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Wednesday, June 9, 2010

the little mermaid: a thought on the flight home

It might be a mistake to watch The Little Mermaid on my flight home. Probably it is because I was eating fillet of cod. Or probably because I have just attended a workshop talking about media and gender.

Okay, first thing first. I am aware that the Disney version of The Little Mermaid, the very movie I watched, was an adaptation from a fairy tale by Hans Christian Andersen. And Disney is famous for its happy ending cartoons. Given that fact, I should initially expect that there will be some alterations in the story. And they were there, indeed.

Originally, the mermaid in Andersen's story dies because she fails to meets the terms and conditions set by the sea-witch. The little mermaid supposed to win the prince's heart and marry him in order to be a human for the rest of her life. However, being mute (as her voice became the tool of trade with the witch), she did not manage to convince the prince that she was the one who saved him from a shipwreck. Instead, the prince thought that it was some other princess from some other neighbouring country, whom he ended up married to. The mermaid's sisters fell pity to her, and said that the only way for her to escape from being the sea-witch's slave is to kill her prince charming before sunrise. But she loved him too much, and the rest is history. More or less, everything is about this unfortunate little mermaid and her unrequited love, with several lines from insignificant supportive character to spice up the main dish.

In the movie, every conflict was solved. The sea-witch is dead – thanks to the help of the prince, regardless he is a human being with limited strength to survive the mighty sea. The little mermaid is later a human being, got married to the prince and lives happily ever after. The king, which never been told in the original story but described as a stern father in the movie, gave his bless to the little mermaid. There was no "other princess", but instead the disguised sea-witch who bewitched the prince to marry her. There were even songs performed by a musically skilful crab.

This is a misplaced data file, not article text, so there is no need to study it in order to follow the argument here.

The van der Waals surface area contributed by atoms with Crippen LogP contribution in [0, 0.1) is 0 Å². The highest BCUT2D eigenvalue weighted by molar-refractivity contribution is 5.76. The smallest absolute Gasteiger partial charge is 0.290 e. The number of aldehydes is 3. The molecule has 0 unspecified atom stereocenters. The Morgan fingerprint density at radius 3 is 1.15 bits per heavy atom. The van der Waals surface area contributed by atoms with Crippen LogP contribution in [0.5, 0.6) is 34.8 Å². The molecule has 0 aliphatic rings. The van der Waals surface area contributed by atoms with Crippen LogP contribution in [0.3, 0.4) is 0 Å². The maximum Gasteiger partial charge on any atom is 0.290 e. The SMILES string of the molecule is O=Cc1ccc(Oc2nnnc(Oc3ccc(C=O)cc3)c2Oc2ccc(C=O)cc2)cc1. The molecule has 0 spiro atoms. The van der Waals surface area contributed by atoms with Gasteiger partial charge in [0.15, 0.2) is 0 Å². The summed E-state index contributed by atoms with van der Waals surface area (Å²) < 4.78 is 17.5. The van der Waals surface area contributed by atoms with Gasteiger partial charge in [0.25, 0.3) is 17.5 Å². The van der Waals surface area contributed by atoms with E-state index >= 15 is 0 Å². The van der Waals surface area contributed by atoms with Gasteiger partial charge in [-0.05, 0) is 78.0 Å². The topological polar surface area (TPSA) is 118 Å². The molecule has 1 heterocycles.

But then I did question several things. I remember to read somewhere about how Disney and its idea of happy ending can be somehow disturbing. When the Beast regains his formerly handsome face, for example I wonder why it is found necessary. Remember, it was the Beast with whom Belle fallen in love with, even though I am quite sure she did not mind to have such bonus: the fairy tale image "prince charming" to "live happily ever after" with. Therefore, I was glad to watch Shrek II and Fiona rejected Shrek's offer to have a physical beauty divine. Instead, she wants to stay being an ogre, "with the ogre I married".

Anyway, the disturbing alteration I found was about why should the little mermaid who morphed into human being and not vice versa. I mean, why does she need to do any more sacrifice? She saved the prince's life already, lost her voice risked her life on an agreement with a sea-witch, even her King father had his throne given to the sea-witch in order to save his daughter from being her slave. The King's advisor also risked his life being hunted by the prince's cook, who was obsessed to cook stuffed crabs. Well, the prince did some things that ended up with the death of the sea-witch, true, but why didn't it occur in his mind that, "Okay, she loves me so very much and has done so much for me as well, I think I can do her a little favour to live happily ever after by her side as a merman."?